This year’s Art Basel Hong Kong saw a record-breaking deal just two hours into its VIP preview night last Tuesday.
New York-based Levy Gorvy Gallery announced that it sold a William De Kooning painting from Microsoft co-founder Paul Allen’s collection at a price of US$35 million, a new high for the six-year-old fair.
“The growth of the collecting community in the [Asia] region is astonishing and very encouraging,” said gallery director Brett Gorvy.
Photo Courtesy of Art Basel
Attracting 70,000 visitors on average, the fair has established itself as the premier platform for doing art business in Asia. Each March, leading galleries and collectors from Asia and beyond descend onto Hong Kong for a five-day art extravaganza. While the fair has mantained a focus on galleries based in Asia, its gallery roster is becoming increasingly international due to growing global interest in the Asian market.
EXCESSIVE FOOT TRAFFIC
The two days of extended private preview this year allowed collectors to view the art relatively undisturbed. On days open to the public, however, the fair was plagued with overcrowded aisles that compromised its overall experience.
Virtual reality work especially had difficulty being accessible in the art fair setting, due to its technical setup that requires only one viewer at a time. To experience Timur Si-Qin’s Mirrorscape, for example, visitors waited in line for almost an hour for a 12-minute viewing session.
In the midst of the packed aisles, 12 large, site-specific installations located between each gallery block provided a visual breather away from the sales-driven galleries.
Featured prominently on the first floor was Taiwanese artist Chou Yu-cheng’s (周育正) performance installation featuring a female performer and a robot vacuum machine cleaning a pile of larger-than-life tableware propped against a blank wall. On the other side of the wall, a male performer standing next to a set of Dyson air purifiers recites what appears to be a reinterpreted product description of the nouveau-looking devices. The work, entitled Refresh, Sacrifice, New Hygiene, Infection, Clean, Robot, Air, Housekeeping, agentbong.com, Cigarette, Dyson, Modern People attracted groups of onlookers with its curious showcase of mundane labor and collaboration between machine and man.
The presence of Taiwanese artists, galleries, and collectors were well noted this year. Collector Rudy Tseng (曾文泉) had reportedly made multiple purchases at the fair, while R.C. Chen (陳榮泉) and Patrick Sun (孫啟越) were also spotted. A total of seven Taipei-based galleries were represented in the fair, including Eslite Gallery (誠品畫廊), Tina Keng Gallery (耿畫廊), TKG+, Chi-Wen Gallery (其玟畫廊), Liang Gallery (尊彩藝術中心), Project Fulfill Artspace (就在藝術空間) and Soka Art (索卡藝術中心).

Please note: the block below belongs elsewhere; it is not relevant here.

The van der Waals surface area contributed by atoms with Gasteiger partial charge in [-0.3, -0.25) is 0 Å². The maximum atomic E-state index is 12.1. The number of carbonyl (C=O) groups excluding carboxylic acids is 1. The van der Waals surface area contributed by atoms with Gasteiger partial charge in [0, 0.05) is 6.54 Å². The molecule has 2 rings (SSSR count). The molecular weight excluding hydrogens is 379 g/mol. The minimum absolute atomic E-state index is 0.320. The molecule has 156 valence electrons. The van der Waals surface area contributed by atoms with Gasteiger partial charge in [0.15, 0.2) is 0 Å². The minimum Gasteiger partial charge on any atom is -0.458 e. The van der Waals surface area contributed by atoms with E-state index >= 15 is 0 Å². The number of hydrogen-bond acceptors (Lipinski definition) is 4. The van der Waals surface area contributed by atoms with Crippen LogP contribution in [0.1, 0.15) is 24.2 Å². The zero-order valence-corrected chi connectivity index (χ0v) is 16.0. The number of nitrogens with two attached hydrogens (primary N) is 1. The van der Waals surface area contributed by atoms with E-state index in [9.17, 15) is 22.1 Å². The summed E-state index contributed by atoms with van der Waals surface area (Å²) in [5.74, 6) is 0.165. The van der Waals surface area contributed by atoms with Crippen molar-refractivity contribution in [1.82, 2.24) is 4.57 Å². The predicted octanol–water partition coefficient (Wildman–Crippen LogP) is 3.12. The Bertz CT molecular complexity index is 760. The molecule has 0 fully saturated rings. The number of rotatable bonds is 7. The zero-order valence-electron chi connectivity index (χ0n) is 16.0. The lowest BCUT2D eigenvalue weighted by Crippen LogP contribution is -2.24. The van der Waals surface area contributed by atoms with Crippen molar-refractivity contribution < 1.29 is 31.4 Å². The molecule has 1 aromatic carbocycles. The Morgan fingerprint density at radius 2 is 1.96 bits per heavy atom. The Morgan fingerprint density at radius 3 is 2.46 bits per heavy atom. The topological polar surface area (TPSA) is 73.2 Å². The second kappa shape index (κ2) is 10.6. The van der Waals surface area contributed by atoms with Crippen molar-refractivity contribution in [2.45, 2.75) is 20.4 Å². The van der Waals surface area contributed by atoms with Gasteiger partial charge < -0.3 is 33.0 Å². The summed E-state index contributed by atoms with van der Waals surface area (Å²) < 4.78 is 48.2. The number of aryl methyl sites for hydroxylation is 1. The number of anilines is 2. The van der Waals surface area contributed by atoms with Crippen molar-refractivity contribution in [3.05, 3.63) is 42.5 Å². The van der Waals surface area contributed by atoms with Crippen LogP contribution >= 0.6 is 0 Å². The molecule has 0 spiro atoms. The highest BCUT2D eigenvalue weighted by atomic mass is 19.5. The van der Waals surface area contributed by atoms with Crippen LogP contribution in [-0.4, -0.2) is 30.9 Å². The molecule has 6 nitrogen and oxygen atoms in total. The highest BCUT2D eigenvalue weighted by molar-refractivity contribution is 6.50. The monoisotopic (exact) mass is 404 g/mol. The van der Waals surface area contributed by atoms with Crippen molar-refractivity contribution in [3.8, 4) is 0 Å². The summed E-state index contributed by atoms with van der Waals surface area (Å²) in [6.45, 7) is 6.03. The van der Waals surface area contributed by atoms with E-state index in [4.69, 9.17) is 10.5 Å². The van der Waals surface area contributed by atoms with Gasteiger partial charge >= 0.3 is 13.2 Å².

Chi-Wen Gallery’s booth struck a particularly nuanced balance between commerce and curatorial vision. Featuring a range of video and photography works by Chang Chien-chi (張墘奇), Chang Chao-tang (張照堂), Chen Yin-ju (陳瀅如), Peng Hung-chi (彭弘智) and Yu Cheng-ta (余政達), the gallery offered a variety of quality works that shared an interest in social and political concerns.
Eslite Gallery’s booth also delivered an engaging presentation that focused on Malaysian artist Wong Hoy-cheong (黃海昌). A series of wittily staged photographs depict Malaysian maids posing as Hollywood superheroes, while a pair of hand-made alphabet books were displayed in acrylic cases on wooden pedestals. The two books are reconstructed from torn excerpts and blended pulp of four publications that deal with the concept of the other.
While Hong Kong continues to attract attention from the global art market, Taiwan is also being discussed as an up-and-coming art fair destination. During Art Basel Hong Kong, London and New York-based The Art Newspaper ran a report about the rising profile of Taiwanese players in the Asian art scene, especially highlighting an upcoming new art fair, Taipei Dangdai (台北當代藝術博覽會), scheduled to debut next January.
Organized by former Art Basel Hong Kong director Magnus Renfrew, Taipei Dangdai hopes to offer Taiwan’s art market a regional platform that would also attract international engagement.
Taipei Fine Art Museum Director Lin Ping (林平) reflects on the new fair on a positive note, “With its distinct character and position, Taipei Dangdai will undoubtly… bring new energy into the local art market.”
This year, the fair introduced 14 first-time participants from the Americas and Europe including Miguel Abreu Gallery and JTT from New York and The Modern Institute from Glasgow. Berlin-based Kraupa-Tuskany Zeidler participated for the second year with a roster of Web-based artists, including works by Chinese artist Guan Xiao (關小) and Estonian artist Katja Novitskova. The gallery made swift sales during preview night, selling over half of the booth’s inventory.
In addition to the rising presence of Western dealers, there were also a fair number of debuting Asian and Asian-Pacific galleries, including Tarq from Mumbai and Asia Art Center from Taipei and Beijing. Asia Art Center’s booth offered works of modern art masters Chu Weibor (朱為白) and Fon Chung-ray (馮鍾睿), who played significant roles in Taiwanese art history during the Martial Law era.
Fourth-time participant Galerie Ora Ora from Hong Kong featured a selection of paintings by Finnish artist Juri Markkula and Chinese painters Zhang Yanzi (章燕紫), Huang Dan (黃丹), Xiao Yu (蕭旭) and Peng Jian (彭劍).
“It was a very successful debut for Juri Markkula in the Asian art scene, with several collectors competing for his largest piece,” said Gallery co-founder Henrietta Tsui-Leung (梁徐錦熹).
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